The assembly would be by interior brace/support. Lay the plywood on the deck of the frame if you need to replace the deck. Around the 2 sides and front attach a 2x2 to the outer edge of the deck with good decking screws up from the bottom into the 2x2. Across the back you would have the 2x2 cleat stop where your door will be placed. At all corners and where the door would be add a 2x2x(height of sides) in all 4 corners so that you effectively have posts standing up. Attach the side walls to these posts screwing liberally from the outside into the 2x2 cleat. With plywood you always want to screw into the solid wood. You should also glue the joints together as you screw them to make the strongest joint. Use the glue that comes in a caulking gun tube and is designed for framing and sheathing houses.

Alternatively you could build up your sides using lapped siding (much more expensive), or a type of plywood called T1-11 cut so the side runs the length of the 4x8 sheet might give you enough texture and look to satisfy you. Check your local lumber yards for what you can afford and what will look good enough for you. If you are a glutton for punishment you can obtain rough cut barn siding to more closely approximate what their texture would be like.

Height of the sides will be dependent on the type of material you use as well as what your estimates are from the pictures you are using. Assume the people are smaller than they are today and adjust accordingly as they would have built for their stature we should build for ours as well.

Anyway, you attach the siding to the vertically mounted 2x2s you can add additional 2x2s with 45 degree cuts on the end as diagonal braces to the vertical corner pieces for even more stability. Generally the vertical pieces should be stable enough. You will want to add a 2x2 top rail around the wall pieces for additional stability. Every 2' or so you would place another vertical piece attached to the top and bottom rails as well as the siding. Make sure the siding extends low enough to cover the metal frame of the trailer.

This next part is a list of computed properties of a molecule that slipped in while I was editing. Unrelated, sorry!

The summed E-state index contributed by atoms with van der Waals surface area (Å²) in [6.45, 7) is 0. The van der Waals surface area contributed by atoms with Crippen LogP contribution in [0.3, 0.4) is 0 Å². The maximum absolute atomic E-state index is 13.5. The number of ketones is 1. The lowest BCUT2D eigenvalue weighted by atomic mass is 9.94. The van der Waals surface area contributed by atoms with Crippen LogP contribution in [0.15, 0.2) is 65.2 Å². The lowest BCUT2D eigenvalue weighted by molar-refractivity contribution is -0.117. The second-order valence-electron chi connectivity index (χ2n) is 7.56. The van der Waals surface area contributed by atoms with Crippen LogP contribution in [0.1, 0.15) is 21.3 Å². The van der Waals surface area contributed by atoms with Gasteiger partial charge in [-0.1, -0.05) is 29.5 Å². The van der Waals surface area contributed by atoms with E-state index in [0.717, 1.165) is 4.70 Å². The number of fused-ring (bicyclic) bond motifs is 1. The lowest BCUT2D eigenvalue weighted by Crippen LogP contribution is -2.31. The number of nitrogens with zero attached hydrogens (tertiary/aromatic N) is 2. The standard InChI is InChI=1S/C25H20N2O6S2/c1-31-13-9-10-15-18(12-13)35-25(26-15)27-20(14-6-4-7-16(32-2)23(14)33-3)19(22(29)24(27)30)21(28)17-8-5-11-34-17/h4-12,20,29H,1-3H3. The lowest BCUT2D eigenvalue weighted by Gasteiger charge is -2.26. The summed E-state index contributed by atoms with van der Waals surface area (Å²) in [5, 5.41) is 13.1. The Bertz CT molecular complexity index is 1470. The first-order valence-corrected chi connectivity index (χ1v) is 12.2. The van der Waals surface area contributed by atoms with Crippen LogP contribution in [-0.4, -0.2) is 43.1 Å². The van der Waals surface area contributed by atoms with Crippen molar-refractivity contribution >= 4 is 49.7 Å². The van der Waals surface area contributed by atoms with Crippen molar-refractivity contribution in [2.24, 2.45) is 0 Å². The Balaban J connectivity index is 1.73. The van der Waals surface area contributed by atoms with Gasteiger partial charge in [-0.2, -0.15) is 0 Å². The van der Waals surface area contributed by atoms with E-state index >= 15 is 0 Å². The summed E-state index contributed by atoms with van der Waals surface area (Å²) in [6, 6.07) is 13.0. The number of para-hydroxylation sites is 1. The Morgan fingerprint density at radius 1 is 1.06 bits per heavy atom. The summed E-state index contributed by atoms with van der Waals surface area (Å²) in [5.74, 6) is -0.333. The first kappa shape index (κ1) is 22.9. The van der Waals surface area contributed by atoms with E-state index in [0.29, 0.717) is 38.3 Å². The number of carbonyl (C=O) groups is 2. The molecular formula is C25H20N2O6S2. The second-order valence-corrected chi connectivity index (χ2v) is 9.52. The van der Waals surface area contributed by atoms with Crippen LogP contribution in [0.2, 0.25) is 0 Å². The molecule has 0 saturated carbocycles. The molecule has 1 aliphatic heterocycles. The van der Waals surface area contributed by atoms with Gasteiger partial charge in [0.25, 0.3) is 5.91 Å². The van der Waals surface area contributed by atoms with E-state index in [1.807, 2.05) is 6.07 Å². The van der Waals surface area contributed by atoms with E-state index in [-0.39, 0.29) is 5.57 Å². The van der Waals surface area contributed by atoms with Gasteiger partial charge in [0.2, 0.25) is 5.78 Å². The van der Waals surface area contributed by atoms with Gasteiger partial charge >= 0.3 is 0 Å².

By screwing the corners together through the 2x2 you have each side supporting it's adjacent side. This plan falters when we get to the back end because of the door. You should probably make a 3-6" stub wall on the side where the door will be to give a diagonal brace to the back corner of the trailer.

I mentioned earlier you can make two back ends to allow for easy swap of lighting equipment. As an alternative you can use a screwdriver and remove the lights when you get to camp and push the wires (with a quick connector system for easy removal) back through the hole. Ignore the holes and treat them as another knot hole. If you choose the remove the lights system then you only need one back door assembly and your trailer will consequently be sturdier. Otherwise you will have to attach the two different back panels using some type of bolt or other arrangement to allow changing.